How Pay-TV Operators Plan to Take on Streaming Services



Comcast’s plans to counter streaming services

Comcast (CMCSA) is increasingly focusing on its X1 set-top box to attract video subscribers. The company is following a multipronged strategy to withstand the rising competition from streaming service operators such as Netflix (NFLX).

The company has licensed the X1 to Cox Communications and Shaw Communications (SJR). Comcast has also integrated OTT (over-the-top) services such as Alphabet’s (GOOG) YouTube. At the Deutsche Bank Media, Internet & Telecom Conference last month, Comcast stated that, with the integration of Netflix on the X1, video-on-demand (or VOD) usage jumped by almost 35%.

Article continues below advertisement

Comcast is also focusing on improving its service quality for the X1, as it believes that it has been the key to differentiating it from competition. In comparison, other OTT services such as Dish Network’s (DISH) Sling TV and AT&T’s (T) DIRECTV Now have suffered from technical glitches ruining the viewing experience.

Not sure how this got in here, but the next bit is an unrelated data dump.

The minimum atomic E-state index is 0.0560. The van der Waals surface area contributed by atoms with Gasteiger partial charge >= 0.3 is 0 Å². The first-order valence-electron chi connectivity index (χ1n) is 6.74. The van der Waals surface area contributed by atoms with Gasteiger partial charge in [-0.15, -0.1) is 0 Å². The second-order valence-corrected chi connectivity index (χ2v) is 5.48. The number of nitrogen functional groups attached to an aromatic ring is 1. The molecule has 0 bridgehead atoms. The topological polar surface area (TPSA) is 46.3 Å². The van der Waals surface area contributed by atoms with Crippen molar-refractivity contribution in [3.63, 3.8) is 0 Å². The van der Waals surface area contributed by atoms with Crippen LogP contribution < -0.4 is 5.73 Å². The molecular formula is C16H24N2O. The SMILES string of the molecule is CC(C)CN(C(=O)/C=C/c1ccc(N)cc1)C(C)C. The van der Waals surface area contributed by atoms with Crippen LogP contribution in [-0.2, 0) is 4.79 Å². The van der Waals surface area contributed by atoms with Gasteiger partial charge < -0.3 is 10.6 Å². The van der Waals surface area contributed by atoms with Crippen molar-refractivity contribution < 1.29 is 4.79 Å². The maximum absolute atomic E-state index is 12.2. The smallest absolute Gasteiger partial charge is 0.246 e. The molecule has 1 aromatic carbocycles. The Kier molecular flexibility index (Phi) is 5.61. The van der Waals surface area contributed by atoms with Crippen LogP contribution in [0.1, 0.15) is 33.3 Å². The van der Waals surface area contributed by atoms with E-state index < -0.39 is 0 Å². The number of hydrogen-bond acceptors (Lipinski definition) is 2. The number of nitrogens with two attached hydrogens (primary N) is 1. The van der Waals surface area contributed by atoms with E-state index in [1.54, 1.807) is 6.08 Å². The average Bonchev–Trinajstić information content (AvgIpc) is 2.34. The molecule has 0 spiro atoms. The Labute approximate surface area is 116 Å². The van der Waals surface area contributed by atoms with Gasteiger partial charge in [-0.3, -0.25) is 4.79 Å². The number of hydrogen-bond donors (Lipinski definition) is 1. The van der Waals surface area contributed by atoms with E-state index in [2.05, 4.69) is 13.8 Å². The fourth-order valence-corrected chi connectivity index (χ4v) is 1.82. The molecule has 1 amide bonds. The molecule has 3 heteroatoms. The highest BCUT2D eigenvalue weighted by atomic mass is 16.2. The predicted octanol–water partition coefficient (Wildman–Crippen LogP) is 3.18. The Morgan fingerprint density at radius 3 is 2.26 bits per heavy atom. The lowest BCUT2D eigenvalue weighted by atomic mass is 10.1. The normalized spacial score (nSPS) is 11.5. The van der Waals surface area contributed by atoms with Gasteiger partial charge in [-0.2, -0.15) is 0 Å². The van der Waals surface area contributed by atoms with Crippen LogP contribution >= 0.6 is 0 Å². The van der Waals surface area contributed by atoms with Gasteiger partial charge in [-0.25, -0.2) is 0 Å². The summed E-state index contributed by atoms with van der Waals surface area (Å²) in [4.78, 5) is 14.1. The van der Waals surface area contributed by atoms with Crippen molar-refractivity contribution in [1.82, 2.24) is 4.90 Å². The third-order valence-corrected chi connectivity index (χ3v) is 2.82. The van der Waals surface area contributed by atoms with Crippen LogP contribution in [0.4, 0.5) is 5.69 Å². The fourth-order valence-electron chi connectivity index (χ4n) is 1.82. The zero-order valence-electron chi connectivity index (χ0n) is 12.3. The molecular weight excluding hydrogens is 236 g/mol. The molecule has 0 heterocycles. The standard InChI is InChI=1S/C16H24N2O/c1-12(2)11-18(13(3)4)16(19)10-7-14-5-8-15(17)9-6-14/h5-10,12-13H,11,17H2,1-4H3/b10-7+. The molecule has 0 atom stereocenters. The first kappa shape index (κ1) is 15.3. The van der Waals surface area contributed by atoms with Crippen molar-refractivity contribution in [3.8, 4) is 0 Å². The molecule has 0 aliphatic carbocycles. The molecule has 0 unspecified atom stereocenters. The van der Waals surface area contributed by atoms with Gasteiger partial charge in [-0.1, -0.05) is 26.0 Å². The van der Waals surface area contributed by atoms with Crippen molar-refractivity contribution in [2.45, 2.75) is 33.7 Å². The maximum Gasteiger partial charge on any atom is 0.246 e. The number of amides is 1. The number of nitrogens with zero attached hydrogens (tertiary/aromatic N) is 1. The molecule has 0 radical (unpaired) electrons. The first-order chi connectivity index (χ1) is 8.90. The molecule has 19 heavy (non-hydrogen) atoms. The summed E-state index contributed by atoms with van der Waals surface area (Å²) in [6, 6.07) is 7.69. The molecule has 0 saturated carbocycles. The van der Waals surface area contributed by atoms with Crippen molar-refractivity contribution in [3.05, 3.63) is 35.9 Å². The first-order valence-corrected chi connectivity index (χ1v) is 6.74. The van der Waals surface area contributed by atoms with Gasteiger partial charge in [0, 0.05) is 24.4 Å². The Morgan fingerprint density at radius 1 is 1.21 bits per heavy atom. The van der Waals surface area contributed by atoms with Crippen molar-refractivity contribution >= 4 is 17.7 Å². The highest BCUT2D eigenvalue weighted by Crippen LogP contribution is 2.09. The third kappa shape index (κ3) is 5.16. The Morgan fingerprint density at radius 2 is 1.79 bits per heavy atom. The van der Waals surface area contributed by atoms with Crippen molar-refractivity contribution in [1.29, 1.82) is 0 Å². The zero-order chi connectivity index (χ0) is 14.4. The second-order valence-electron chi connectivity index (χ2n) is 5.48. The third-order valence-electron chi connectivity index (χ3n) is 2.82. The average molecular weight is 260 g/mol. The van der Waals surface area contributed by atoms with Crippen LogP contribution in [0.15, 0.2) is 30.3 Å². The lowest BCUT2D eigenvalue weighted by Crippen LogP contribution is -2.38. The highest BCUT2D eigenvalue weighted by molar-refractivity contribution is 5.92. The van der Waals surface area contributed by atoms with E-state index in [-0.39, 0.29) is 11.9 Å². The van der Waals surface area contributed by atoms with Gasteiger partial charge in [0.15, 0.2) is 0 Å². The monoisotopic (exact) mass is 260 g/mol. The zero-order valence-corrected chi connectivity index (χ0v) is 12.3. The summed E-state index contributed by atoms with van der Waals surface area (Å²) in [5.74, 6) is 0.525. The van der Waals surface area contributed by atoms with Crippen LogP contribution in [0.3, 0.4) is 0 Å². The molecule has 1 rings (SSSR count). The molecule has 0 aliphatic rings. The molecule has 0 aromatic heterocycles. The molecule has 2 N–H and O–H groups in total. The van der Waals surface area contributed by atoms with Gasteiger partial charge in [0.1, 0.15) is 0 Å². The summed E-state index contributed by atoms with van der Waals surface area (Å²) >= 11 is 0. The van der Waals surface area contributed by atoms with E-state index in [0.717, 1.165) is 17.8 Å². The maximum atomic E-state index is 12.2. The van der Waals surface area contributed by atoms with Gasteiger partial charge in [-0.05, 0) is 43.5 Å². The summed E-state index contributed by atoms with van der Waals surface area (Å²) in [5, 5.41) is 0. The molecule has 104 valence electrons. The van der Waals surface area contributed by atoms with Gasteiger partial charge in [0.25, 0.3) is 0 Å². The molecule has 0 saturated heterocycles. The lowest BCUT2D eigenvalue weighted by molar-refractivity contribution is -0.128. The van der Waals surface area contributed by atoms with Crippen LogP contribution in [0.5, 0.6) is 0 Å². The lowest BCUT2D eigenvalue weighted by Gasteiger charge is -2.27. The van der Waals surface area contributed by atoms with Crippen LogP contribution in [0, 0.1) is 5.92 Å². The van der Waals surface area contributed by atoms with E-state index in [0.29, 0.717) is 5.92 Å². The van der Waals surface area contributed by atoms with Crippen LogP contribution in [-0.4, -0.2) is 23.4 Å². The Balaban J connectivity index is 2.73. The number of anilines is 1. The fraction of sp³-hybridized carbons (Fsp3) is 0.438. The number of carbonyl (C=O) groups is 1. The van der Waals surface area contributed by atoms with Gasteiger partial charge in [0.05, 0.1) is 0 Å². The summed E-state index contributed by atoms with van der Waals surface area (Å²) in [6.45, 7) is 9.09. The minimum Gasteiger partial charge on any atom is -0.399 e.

Comcast could be preparing to launch a nationwide streaming service, Xfinity Instant TV. According to a FierceCable report from late last month, Xfinity Instant TV will have a base price of $15, with the price going up to $40 with the addition of different channels. It will be available to Comcast’s broadband subscribers.

Comcast’s market segmentation strategy

Comcast is a uniquely positioned company in the media sector. Its acquisition of NBCUniversal six years ago brought the production and distribution of content together. As a result, the company is offering products based on market segmentation. For example, its Internet Plus plan is geared towards Millennials, who are not very interested in streaming videos but would like high-speed Internet.

By offering different product bundles, Comcast can upgrade existing customers instead of losing them to competitors. Market segmentation could result in the reduction of involuntary churn for Comcast, which could drive up the company’s average revenue per user in its cable communications business.


More From Market Realist